Whether it’s flying cars or supersonic passenger jets, people love making predictions about transportation technology. There is something magical and intriguing about moving from place to place in better, faster, more efficient ways. But what does the future hold? Are any of the predictions reasonable? Let’s begin by examining the past and follow with a look at some of the popular predictions for the coming years.
A Brief Look at History
They say history repeats itself, so why not start by looking at what the past tells us about the future of transportation.
- Cars are Here to Stay. It appears thatcars are not going anywhere. While shapes, sizes, and forms will change, the actual car itself is here to stay. Self-driving and electric cars are around the corner, but don’t expect all cars to stray from the traditional, fuel-powered engine with manual driving. History has shown us that people need and enjoy driving powerful vehicles.
- Individual Car Ownership. The growing trend has been for fewer people to own cars. Car ownership, especially in big cities, is becoming less popular. Many people would prefer to use car sharing services, public transportation, and other alternatives, rather than pay for the upkeep of a personal vehicle. This trend will continue only as public transportation improves in the future.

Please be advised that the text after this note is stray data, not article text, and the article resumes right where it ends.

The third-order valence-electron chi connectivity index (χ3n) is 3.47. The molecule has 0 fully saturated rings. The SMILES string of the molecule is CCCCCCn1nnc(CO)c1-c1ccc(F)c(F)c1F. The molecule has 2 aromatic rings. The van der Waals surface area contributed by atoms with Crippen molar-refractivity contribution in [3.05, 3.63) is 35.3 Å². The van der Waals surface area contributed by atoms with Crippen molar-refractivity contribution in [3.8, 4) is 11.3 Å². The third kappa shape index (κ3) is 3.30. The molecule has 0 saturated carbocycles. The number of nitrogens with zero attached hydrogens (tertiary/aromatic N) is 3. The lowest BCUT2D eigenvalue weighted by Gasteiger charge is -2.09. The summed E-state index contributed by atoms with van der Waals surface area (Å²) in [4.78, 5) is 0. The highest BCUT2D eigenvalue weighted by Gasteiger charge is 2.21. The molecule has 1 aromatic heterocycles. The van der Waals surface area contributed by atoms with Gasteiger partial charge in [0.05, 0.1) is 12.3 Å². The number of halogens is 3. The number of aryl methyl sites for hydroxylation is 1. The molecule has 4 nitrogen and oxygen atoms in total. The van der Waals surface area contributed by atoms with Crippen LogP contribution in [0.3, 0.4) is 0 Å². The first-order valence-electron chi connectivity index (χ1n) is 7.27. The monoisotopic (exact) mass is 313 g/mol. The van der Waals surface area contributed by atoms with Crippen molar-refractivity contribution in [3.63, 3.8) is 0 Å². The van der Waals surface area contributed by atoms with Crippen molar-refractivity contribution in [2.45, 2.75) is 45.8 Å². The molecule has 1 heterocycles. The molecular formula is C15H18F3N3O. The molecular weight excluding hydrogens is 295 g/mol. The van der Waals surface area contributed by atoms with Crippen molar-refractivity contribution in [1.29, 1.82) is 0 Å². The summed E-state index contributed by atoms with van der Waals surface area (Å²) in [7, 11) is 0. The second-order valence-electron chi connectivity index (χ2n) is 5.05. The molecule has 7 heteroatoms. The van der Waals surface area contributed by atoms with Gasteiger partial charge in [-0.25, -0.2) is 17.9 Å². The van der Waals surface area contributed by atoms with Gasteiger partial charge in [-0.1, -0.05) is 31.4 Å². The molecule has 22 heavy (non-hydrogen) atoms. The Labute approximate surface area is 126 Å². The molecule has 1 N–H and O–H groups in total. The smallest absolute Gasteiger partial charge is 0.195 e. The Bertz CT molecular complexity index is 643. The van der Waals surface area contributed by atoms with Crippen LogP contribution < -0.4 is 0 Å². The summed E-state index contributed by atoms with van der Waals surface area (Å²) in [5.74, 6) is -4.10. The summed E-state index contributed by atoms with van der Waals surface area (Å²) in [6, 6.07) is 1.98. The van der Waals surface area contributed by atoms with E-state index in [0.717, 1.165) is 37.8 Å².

- Trains. Sorry America, it doesn’t look like a full feature, high-speed rail network will ever be developed. The rise in automated cars, combined with the historical lack of interest in developing a network, will keep one from ever being built.
Specific Predictions for the Future of Transportation
While history can tell us a lot, there are bound to be some things we can’t even dream about. Here are a few predictions people in the industry are dreaming about, which are likely to come to fruition in the near future:
- Frictionless Vehicles. By the year 2030, experts predict we will see the first frictionless flying cars. These vehicles will have no moving parts and run on “binary power.” This is the concept where two harmless beams of energy intersect at a point in space and create a source of power. Researchers also believe binary power will one day replace all light bulbs.
- Drop in Costs. Many believe that by 2050, the average cost of a vehicle will be less than $5,000 at today’s rate of inflation. The incredible affordability of vehicles will likely mean an increased number of people able to buy a personal vehicle. The government may need to place restrictions on free-driving time and require reservations to use certain highways and roads.
- Ocean Traffic. While there will likely be increases in local production capabilities and 3D manufacturing, ocean traffic should increase as a whole. That’s because ships will utilize hydraulic science, reducing water resistance and increasing speeds.
GTG Technology Group
At GTG Technology Group, we build software to manage global transportation systems of every type. Whether it’s intermodal, brokerage, or drayage, we’ve been involved in the transportation industry for more than 100 years. Contact us today to learn more about our solutions and services.